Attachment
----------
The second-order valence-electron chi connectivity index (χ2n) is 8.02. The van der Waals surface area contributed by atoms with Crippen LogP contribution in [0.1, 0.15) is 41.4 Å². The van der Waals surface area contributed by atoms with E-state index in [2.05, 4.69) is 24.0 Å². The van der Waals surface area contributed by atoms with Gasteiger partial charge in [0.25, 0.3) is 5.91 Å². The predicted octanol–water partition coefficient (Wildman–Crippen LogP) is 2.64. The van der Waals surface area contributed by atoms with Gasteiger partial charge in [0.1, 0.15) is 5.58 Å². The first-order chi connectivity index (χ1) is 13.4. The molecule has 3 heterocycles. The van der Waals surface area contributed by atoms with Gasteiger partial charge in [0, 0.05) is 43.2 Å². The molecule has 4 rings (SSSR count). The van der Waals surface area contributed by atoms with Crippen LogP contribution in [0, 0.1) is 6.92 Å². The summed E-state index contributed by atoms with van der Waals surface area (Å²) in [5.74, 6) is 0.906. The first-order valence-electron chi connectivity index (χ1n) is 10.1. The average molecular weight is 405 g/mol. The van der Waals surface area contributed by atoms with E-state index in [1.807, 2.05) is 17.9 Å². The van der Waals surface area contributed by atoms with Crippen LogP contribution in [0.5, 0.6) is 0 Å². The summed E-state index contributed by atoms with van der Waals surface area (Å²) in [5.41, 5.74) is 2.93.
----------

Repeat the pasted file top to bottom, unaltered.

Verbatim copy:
The second-order valence-electron chi connectivity index (χ2n) is 8.02. The van der Waals surface area contributed by atoms with Crippen LogP contribution in [0.1, 0.15) is 41.4 Å². The van der Waals surface area contributed by atoms with E-state index in [2.05, 4.69) is 24.0 Å². The van der Waals surface area contributed by atoms with Gasteiger partial charge in [0.25, 0.3) is 5.91 Å². The predicted octanol–water partition coefficient (Wildman–Crippen LogP) is 2.64. The van der Waals surface area contributed by atoms with Gasteiger partial charge in [0.1, 0.15) is 5.58 Å². The first-order chi connectivity index (χ1) is 13.4. The molecule has 3 heterocycles. The van der Waals surface area contributed by atoms with Gasteiger partial charge in [0, 0.05) is 43.2 Å². The molecule has 4 rings (SSSR count). The van der Waals surface area contributed by atoms with Crippen LogP contribution in [0, 0.1) is 6.92 Å². The summed E-state index contributed by atoms with van der Waals surface area (Å²) in [5.74, 6) is 0.906. The first-order valence-electron chi connectivity index (χ1n) is 10.1. The average molecular weight is 405 g/mol. The van der Waals surface area contributed by atoms with E-state index in [1.807, 2.05) is 17.9 Å². The van der Waals surface area contributed by atoms with Crippen LogP contribution in [0.5, 0.6) is 0 Å². The summed E-state index contributed by atoms with van der Waals surface area (Å²) in [5.41, 5.74) is 2.93.